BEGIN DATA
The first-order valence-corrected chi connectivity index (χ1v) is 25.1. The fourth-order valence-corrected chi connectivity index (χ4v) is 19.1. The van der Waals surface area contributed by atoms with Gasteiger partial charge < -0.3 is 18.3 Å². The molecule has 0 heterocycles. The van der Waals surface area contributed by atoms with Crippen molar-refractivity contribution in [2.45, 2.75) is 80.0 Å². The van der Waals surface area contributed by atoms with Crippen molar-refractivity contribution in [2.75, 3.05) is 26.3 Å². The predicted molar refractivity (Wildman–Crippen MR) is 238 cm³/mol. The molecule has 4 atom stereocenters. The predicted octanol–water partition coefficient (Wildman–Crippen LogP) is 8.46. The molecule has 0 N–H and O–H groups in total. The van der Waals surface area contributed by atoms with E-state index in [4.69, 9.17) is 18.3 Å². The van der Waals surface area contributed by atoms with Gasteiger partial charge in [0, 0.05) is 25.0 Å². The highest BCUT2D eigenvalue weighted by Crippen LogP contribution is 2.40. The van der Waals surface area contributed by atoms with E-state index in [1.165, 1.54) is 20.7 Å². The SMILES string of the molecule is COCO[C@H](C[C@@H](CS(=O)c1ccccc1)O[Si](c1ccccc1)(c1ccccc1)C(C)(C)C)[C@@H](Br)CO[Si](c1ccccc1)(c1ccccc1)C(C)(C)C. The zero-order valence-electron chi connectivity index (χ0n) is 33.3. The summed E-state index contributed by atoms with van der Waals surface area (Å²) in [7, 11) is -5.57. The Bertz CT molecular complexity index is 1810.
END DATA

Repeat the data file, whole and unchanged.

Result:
The first-order valence-corrected chi connectivity index (χ1v) is 25.1. The fourth-order valence-corrected chi connectivity index (χ4v) is 19.1. The van der Waals surface area contributed by atoms with Gasteiger partial charge < -0.3 is 18.3 Å². The molecule has 0 heterocycles. The van der Waals surface area contributed by atoms with Crippen molar-refractivity contribution in [2.45, 2.75) is 80.0 Å². The van der Waals surface area contributed by atoms with Crippen molar-refractivity contribution in [2.75, 3.05) is 26.3 Å². The predicted molar refractivity (Wildman–Crippen MR) is 238 cm³/mol. The molecule has 4 atom stereocenters. The predicted octanol–water partition coefficient (Wildman–Crippen LogP) is 8.46. The molecule has 0 N–H and O–H groups in total. The van der Waals surface area contributed by atoms with E-state index in [4.69, 9.17) is 18.3 Å². The van der Waals surface area contributed by atoms with Gasteiger partial charge in [0, 0.05) is 25.0 Å². The highest BCUT2D eigenvalue weighted by Crippen LogP contribution is 2.40. The van der Waals surface area contributed by atoms with E-state index in [1.165, 1.54) is 20.7 Å². The SMILES string of the molecule is COCO[C@H](C[C@@H](CS(=O)c1ccccc1)O[Si](c1ccccc1)(c1ccccc1)C(C)(C)C)[C@@H](Br)CO[Si](c1ccccc1)(c1ccccc1)C(C)(C)C. The zero-order valence-electron chi connectivity index (χ0n) is 33.3. The summed E-state index contributed by atoms with van der Waals surface area (Å²) in [7, 11) is -5.57. The Bertz CT molecular complexity index is 1810.